LED Lighting Makeover

LED Lighting Makeover LED Lighting Makeover

LED Lighting Makeover
The new bulbs still emphasize the green undertones of our wall paint color, but now it looks much more natural. I am so happy about it. I was actually checking out my living room every time I walked past it.

LED Lighting Makeover

Facts about Kelvin:

⊙ Light color is measured on a temperature scale referred to as Kelvin (K).

⊙ Lower Kelvin numbers mean the light appears more yellow; higher Kelvin numbers mean the light is whiter or bluer.

⊙ For a warm-yellow light, use bulbs marked 2700-2900K.

⊙ For a whiter light, use bulbs marked 3000-4100K.

⊙ For bluer white light, use bulbs marked 4200-6500K.

Now’s the part where I get to tell you about a sweet deal and get all gushy about my local Ace. You guys know that Ace Hardware sponsors these posts, but I want you to know it is such an honor to work with them. I am so lucky that I get to chat with you about brand that I think is sincerely the greatest! I love my Ace hardware store, my kids love it, and we actually make reasons (aka excuses) to go there. I know a lot of the employees by name, I shoot the shit with them everytime I visit, we don’t leave without stopping by to pet the hardware store cat, and I always get greeted by the owners (who live upstairs and have a collection of whirly-gigs). I mean, it’s the best. I love the narrow aisles piled to the brim with all of the best stuff you never knew you needed, and I love that I can walk just a few short blocks to be with my handy people!

Anyway, you guys better love up your local hardware stores too! They’re seriously the best and they don’t even compare to those big-box places.

Alright, gushy stuff is out of the way. Here is the deal!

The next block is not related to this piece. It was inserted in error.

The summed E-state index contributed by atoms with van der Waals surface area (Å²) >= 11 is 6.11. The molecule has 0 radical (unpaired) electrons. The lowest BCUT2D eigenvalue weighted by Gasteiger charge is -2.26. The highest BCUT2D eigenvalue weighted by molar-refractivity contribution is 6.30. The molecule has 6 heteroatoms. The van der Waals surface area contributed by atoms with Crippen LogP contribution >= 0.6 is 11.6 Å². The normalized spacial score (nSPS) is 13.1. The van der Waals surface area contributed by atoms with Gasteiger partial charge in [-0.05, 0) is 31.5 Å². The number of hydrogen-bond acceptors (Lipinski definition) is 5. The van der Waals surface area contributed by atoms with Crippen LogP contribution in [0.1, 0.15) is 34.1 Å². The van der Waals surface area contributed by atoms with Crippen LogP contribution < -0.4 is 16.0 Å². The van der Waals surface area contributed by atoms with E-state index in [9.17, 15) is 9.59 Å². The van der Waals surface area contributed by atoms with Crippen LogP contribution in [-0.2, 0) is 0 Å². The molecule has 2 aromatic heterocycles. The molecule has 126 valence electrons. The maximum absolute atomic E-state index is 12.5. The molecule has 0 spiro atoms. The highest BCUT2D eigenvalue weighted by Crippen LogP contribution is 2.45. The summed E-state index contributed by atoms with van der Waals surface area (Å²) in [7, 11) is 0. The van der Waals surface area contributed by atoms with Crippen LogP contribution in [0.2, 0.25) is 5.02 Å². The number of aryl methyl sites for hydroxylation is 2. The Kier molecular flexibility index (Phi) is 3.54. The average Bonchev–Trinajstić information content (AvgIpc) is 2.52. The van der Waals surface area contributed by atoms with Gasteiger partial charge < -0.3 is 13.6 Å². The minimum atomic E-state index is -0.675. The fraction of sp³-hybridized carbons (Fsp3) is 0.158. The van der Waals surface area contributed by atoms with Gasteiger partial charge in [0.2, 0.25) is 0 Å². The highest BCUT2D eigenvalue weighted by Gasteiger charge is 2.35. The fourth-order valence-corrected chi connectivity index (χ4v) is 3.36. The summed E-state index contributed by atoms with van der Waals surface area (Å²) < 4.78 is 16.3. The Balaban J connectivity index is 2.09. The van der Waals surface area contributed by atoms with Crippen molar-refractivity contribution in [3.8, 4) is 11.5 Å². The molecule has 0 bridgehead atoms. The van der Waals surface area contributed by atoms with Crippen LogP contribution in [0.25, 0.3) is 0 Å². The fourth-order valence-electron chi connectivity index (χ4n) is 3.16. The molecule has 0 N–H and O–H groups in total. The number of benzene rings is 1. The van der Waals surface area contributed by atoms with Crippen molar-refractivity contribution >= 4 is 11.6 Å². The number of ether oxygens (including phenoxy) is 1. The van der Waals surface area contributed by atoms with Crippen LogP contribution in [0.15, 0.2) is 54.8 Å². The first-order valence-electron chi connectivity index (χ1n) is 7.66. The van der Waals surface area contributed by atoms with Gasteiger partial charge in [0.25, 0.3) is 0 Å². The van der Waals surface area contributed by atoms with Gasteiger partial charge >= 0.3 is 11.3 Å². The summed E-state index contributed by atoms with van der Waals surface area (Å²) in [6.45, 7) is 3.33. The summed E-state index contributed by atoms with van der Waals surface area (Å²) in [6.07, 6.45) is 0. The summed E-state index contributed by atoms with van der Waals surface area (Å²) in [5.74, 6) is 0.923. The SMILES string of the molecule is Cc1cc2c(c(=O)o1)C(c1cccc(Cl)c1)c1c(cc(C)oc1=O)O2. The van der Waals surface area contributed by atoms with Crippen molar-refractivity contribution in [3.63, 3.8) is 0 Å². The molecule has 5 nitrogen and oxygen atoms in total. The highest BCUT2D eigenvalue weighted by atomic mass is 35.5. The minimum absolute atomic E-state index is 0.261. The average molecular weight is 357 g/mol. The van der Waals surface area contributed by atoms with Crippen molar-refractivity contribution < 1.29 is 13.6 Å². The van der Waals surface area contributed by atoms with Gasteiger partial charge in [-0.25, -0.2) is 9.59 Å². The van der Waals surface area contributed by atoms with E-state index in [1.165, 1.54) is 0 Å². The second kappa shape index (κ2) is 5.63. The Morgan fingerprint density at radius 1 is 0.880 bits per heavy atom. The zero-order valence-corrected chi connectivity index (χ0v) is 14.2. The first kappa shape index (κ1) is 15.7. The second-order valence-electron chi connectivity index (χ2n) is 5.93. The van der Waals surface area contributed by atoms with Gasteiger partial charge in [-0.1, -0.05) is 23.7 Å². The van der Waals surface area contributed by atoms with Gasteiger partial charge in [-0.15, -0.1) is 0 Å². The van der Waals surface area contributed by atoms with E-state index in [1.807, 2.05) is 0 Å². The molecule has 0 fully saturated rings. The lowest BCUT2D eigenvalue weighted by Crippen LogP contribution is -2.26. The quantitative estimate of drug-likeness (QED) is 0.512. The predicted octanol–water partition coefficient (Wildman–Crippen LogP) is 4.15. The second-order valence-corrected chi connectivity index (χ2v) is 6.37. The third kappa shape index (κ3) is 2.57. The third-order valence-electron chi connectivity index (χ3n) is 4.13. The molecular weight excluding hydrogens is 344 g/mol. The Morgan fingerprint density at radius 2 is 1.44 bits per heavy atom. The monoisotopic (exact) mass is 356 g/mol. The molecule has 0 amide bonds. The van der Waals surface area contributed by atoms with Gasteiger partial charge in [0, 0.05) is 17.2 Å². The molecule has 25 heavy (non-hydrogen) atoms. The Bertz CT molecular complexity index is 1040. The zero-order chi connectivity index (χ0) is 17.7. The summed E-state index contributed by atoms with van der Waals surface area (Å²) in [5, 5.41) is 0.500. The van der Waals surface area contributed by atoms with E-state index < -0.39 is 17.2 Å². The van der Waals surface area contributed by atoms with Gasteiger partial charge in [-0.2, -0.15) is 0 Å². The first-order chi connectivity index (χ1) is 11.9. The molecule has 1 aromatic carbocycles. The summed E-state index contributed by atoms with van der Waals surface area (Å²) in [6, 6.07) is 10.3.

Visit your participating neighborhood Ace October 16-18 and take advantage of the Buy 2 Get 1 Free LED light bulb sale. You guys realize how good of a deal this is right? The downside to all the benefits of LED lighting is that they are more expensive up front to purchase, but Ace is making this easy for you! Buy two select FEIT LED bulbs and get one of equal or lesser value free. There’s no limit, so you can mix and match to get what you need to re-light your whole house – like me!
*While supplies last. Store stock only. See store for details.

LED Lighting Infographic

I’m excited to be collaborating with Ace Hardware as a part of their Ace Blogger Panel! Ace has provided me with compensation and some of the materials necessary to complete this project! All opinions are my own. Thanks a biznillion, Ace!
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in Around the House, Sponsored

Not Scary Stairs

Transforming a Small Staircase
BUDZ! Behold, I built stairs. What started out as a quick and easy refinishing project turned into one of the hardest most satisfying things I’ve done as a homeowner to date. I honestly thought that I could take the old steps (see below) remove the staples and the construction adhesive, strip the paint and refinish the stairs. However that is not what happened.